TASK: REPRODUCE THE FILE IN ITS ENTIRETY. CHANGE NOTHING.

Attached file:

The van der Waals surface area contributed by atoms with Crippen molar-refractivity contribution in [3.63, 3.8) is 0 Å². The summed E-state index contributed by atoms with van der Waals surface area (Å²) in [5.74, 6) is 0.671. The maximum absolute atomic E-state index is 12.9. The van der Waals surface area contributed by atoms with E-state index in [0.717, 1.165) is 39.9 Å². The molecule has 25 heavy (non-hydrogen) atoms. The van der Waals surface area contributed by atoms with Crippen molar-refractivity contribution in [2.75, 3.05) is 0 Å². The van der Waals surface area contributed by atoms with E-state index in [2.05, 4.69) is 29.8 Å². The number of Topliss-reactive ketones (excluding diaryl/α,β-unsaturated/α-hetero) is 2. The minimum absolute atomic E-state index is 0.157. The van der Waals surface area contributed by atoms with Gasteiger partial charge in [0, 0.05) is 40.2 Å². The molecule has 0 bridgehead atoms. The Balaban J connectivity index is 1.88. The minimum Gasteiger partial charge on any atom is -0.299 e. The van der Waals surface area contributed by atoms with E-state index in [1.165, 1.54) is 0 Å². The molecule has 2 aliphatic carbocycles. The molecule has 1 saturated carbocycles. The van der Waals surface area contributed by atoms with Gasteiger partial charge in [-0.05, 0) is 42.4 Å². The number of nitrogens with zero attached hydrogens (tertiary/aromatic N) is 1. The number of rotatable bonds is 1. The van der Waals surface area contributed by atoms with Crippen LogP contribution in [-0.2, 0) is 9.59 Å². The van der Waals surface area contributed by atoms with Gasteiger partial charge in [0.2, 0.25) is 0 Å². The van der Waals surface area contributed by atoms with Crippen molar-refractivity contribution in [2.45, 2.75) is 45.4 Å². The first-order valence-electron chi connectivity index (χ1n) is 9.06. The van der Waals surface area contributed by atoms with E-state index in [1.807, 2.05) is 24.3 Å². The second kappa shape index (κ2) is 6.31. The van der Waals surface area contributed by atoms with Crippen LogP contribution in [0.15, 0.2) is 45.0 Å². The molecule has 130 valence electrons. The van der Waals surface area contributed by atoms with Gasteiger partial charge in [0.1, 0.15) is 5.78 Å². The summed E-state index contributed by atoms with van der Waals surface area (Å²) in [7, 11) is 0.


The van der Waals surface area contributed by atoms with Crippen molar-refractivity contribution in [3.63, 3.8) is 0 Å². The summed E-state index contributed by atoms with van der Waals surface area (Å²) in [5.74, 6) is 0.671. The maximum absolute atomic E-state index is 12.9. The van der Waals surface area contributed by atoms with E-state index in [0.717, 1.165) is 39.9 Å². The molecule has 25 heavy (non-hydrogen) atoms. The van der Waals surface area contributed by atoms with Crippen molar-refractivity contribution in [2.75, 3.05) is 0 Å². The van der Waals surface area contributed by atoms with E-state index in [2.05, 4.69) is 29.8 Å². The number of Topliss-reactive ketones (excluding diaryl/α,β-unsaturated/α-hetero) is 2. The minimum absolute atomic E-state index is 0.157. The van der Waals surface area contributed by atoms with Gasteiger partial charge in [0, 0.05) is 40.2 Å². The molecule has 0 bridgehead atoms. The Balaban J connectivity index is 1.88. The minimum Gasteiger partial charge on any atom is -0.299 e. The van der Waals surface area contributed by atoms with E-state index in [1.165, 1.54) is 0 Å². The molecule has 2 aliphatic carbocycles. The molecule has 1 saturated carbocycles. The van der Waals surface area contributed by atoms with Gasteiger partial charge in [-0.05, 0) is 42.4 Å². The number of nitrogens with zero attached hydrogens (tertiary/aromatic N) is 1. The number of rotatable bonds is 1. The van der Waals surface area contributed by atoms with Crippen LogP contribution in [-0.2, 0) is 9.59 Å². The van der Waals surface area contributed by atoms with Gasteiger partial charge in [0.2, 0.25) is 0 Å². The van der Waals surface area contributed by atoms with Crippen molar-refractivity contribution in [2.45, 2.75) is 45.4 Å². The first-order valence-electron chi connectivity index (χ1n) is 9.06. The van der Waals surface area contributed by atoms with E-state index in [1.807, 2.05) is 24.3 Å². The second kappa shape index (κ2) is 6.31. The van der Waals surface area contributed by atoms with Crippen LogP contribution in [0.15, 0.2) is 45.0 Å². The molecule has 130 valence electrons. The van der Waals surface area contributed by atoms with Gasteiger partial charge in [0.1, 0.15) is 5.78 Å². The summed E-state index contributed by atoms with van der Waals surface area (Å²) in [7, 11) is 0.